This is not either or, of course, but the mix will be important. There is also no "right answer" but the result will be important for growth now and through the next decade.

China's choices may also have implications for the complicated geopolitical environment, especially the Great Game. We recognize that some issues stretch well beyond economics and finance. Nevertheless, a decisive move toward opening up to foreign trade and investment and a larger role for the market could ease tensions. This could pave the way for a comprehensive deal.

Our baseline for China assumes a broadly unchanged pace of structural reform from recent years. In terms of opening up and allowing markets to play a greater role, this suggests an approach that is targeted, gradual, but somewhat slower than we have seen in the 1980s and 1990s. We think this is consistent with a stalemate but no major sustained escalation in the Great Game. Finally, we think this means growth will average about 4.6% over the next decade.

If our baseline is right, whether the glide path lower is smooth or bumpy may depend on whether China tolerates its inescapable slowdown.




Related Research

[1] People's Republic of China, 2015, The 13th Five-Year Plan For Economic and Social Development of the People's Republic of China, Compilation and Translation Bureau,

Central Committee of the Communist Party of China.

[2] Maddison, Angus, 1998, "Chinese Economic Performance in the Long Run," Development Centre of the Organization for Economic Co-operation and Development, Paris.

[3] Maddison, Angus and Wu, Harry, 2008, "Measuring China's Economic Performance," World Economics, 9.

[4] Wu, Harry, 2014, "China's Growth and Productivity Performance Debate Revisited - Accounting for China's Sources of Growth with a New Data Set," Conference Board Economics Program Working Paper Series.

[5] Kerola, Eeva, 2018, "In Search of Fluctuations: Another Look at China's Incredibly Stable GDP Growth," Bank of Finland Institute for Economies in Transition Discussion Paper, 23.

[6] Chen, Wei, Xilu Chen, Chang-Tai Hsieh, Zheng (Michael) Song, 2019, "A Forensic Examination of China's National Accounts," Brookings Paper on Economic Activity.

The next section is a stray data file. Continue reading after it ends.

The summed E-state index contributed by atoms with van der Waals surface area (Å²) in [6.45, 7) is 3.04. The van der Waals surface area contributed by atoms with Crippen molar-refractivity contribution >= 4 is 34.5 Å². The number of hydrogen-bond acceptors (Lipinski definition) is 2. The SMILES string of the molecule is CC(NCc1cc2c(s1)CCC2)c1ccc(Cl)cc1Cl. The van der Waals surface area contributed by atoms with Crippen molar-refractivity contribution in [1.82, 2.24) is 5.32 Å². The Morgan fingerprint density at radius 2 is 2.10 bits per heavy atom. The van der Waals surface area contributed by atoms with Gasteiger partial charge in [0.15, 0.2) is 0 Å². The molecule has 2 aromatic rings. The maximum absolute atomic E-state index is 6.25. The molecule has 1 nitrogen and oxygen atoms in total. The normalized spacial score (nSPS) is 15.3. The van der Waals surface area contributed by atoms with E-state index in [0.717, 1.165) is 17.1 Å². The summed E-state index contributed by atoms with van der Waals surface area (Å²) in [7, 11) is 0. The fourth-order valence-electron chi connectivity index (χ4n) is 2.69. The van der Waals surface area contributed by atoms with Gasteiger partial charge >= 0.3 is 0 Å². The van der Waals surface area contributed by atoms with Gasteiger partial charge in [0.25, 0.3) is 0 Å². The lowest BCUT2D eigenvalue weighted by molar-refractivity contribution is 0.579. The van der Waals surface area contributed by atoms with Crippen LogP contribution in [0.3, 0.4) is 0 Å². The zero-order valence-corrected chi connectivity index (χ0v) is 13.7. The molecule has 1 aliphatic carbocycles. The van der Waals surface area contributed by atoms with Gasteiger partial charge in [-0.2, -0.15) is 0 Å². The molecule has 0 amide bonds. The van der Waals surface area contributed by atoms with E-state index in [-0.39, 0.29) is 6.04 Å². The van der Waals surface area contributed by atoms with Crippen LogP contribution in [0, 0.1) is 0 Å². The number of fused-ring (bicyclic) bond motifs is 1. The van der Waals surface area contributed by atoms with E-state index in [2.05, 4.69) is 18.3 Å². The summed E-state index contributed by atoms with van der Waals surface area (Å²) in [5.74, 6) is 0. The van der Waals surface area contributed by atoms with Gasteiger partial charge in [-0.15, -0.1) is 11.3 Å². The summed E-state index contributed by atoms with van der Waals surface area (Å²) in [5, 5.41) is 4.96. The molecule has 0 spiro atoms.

[7] Henderson, J.V., A. Storeygard, and D. N. Weil, 2012, "Measuring Economic Growth from Outer Space," American Economic Review 102(2), 994–1028.

[8] Holtz, Carl, 2006, 2006, "China's Reform Period Economic Growth: How Reliable Are Angus Maddison's Estimates?" Review of Income and Wealth Series 52, Number 3.

[9] Clark, Hunter, Maxim Pinkovskiy, and Xavier Sala-i-Martin, 2017, "China's GDP Growth May be Understated," NBER Working Paper No. 23323.

[10] Feenstra, Robert C., Robert Inklaar and Marcel P. Timmer, 2015, "The Next Generation of the Penn World Table," American Economic Review, 105(10), 3150-3182, available for download at

[11] Lewis, W. A., 1954, "Economic Development with Unlimited Supplies of Labour," The Manchester School, 22, pp. 139–92.

[12] World Bank estimates based on official data suggest the participation rate has fallen from 79% in 1990 to 69% in 2018. See also Shuaizhang Feng, Yingyao Hu, and Robert Moffitt, 2015, Long Run Trends in Unemployment and Labor Force Participation in China, NBER Working Paper 21460.

[13] People's Bank of China, 2018, "Monetary Policy Implementation Report for the Second Quarter of 2018."

[14] Sorbe, Stéphane, Peter Gal, and Valentine Millot, 2018, "Can Productivity Still Grow in Service-Based Economies?" Literature Overview and Preliminary Evidence from OECD Countries, OECD Economics Department Working Papers No. 1531

[15] Research Institute of Economy, Trade, and Industry, 2015, "China Industrial Productivity Database 3.0,"

[16] Rodrik, Dani, 2013, "Unconditional Convergence in Manufacturing," Quarterly Journal of Economics, pp. 165-204.

[17] Blomström, Magnus and Ari Kokko, 1998, Multinational Corporations and Spillovers, Journal of Economic Surveys, Vol. 12, pp. 247-277.

[18] Wei, Y, and X. Liu, Productivity Spillovers From R&D, Exports And FDI In China's Manufacturing Sector Journal of International Business Studies (2006) 37, 544–557.

[19] Du, Luosha, Ann Harrison, and Gary H. Jefferson, 2011, Testing for Horizontal and Vertical Foreign Investment Spillovers in China 1998–2007, Journal of Asian Economics.

[20] Gereffi, Gary, John Humphrey, and Timothy Sturgeon, 2005, The Governance of Global Value Chains, Review of International Political Economy, 12:1, 78-104.

[21] Klenow, P. J. and A. Rodriguez-Clare, 1997, The Neo-classical Revival in Growth Economics: Has It Gone Too Far? NBER Macroeconomics Annual, 12, pp. 73–103.